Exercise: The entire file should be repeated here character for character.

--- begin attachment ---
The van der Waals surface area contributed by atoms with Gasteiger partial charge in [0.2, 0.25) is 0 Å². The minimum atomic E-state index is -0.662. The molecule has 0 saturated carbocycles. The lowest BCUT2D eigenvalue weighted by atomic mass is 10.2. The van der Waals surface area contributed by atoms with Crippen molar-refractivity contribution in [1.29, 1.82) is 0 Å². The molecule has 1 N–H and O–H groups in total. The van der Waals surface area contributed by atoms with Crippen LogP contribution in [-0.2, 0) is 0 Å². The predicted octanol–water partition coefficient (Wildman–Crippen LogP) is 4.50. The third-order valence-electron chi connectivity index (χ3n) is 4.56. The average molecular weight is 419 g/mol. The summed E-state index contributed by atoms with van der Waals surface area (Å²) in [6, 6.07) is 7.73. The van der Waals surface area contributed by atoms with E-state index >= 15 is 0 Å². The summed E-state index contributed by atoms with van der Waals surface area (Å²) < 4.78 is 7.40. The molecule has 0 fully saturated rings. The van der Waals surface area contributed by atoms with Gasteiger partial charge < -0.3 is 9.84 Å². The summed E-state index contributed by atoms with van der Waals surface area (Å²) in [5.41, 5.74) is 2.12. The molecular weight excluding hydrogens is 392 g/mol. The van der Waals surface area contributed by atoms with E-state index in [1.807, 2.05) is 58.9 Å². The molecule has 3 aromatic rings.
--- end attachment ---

The van der Waals surface area contributed by atoms with Gasteiger partial charge in [0.2, 0.25) is 0 Å². The minimum atomic E-state index is -0.662. The molecule has 0 saturated carbocycles. The lowest BCUT2D eigenvalue weighted by atomic mass is 10.2. The van der Waals surface area contributed by atoms with Crippen molar-refractivity contribution in [1.29, 1.82) is 0 Å². The molecule has 1 N–H and O–H groups in total. The van der Waals surface area contributed by atoms with Crippen LogP contribution in [-0.2, 0) is 0 Å². The predicted octanol–water partition coefficient (Wildman–Crippen LogP) is 4.50. The third-order valence-electron chi connectivity index (χ3n) is 4.56. The average molecular weight is 419 g/mol. The summed E-state index contributed by atoms with van der Waals surface area (Å²) in [6, 6.07) is 7.73. The van der Waals surface area contributed by atoms with E-state index >= 15 is 0 Å². The summed E-state index contributed by atoms with van der Waals surface area (Å²) < 4.78 is 7.40. The molecule has 0 fully saturated rings. The van der Waals surface area contributed by atoms with Gasteiger partial charge < -0.3 is 9.84 Å². The summed E-state index contributed by atoms with van der Waals surface area (Å²) in [5.41, 5.74) is 2.12. The molecular weight excluding hydrogens is 392 g/mol. The van der Waals surface area contributed by atoms with E-state index in [1.807, 2.05) is 58.9 Å². The molecule has 3 aromatic rings.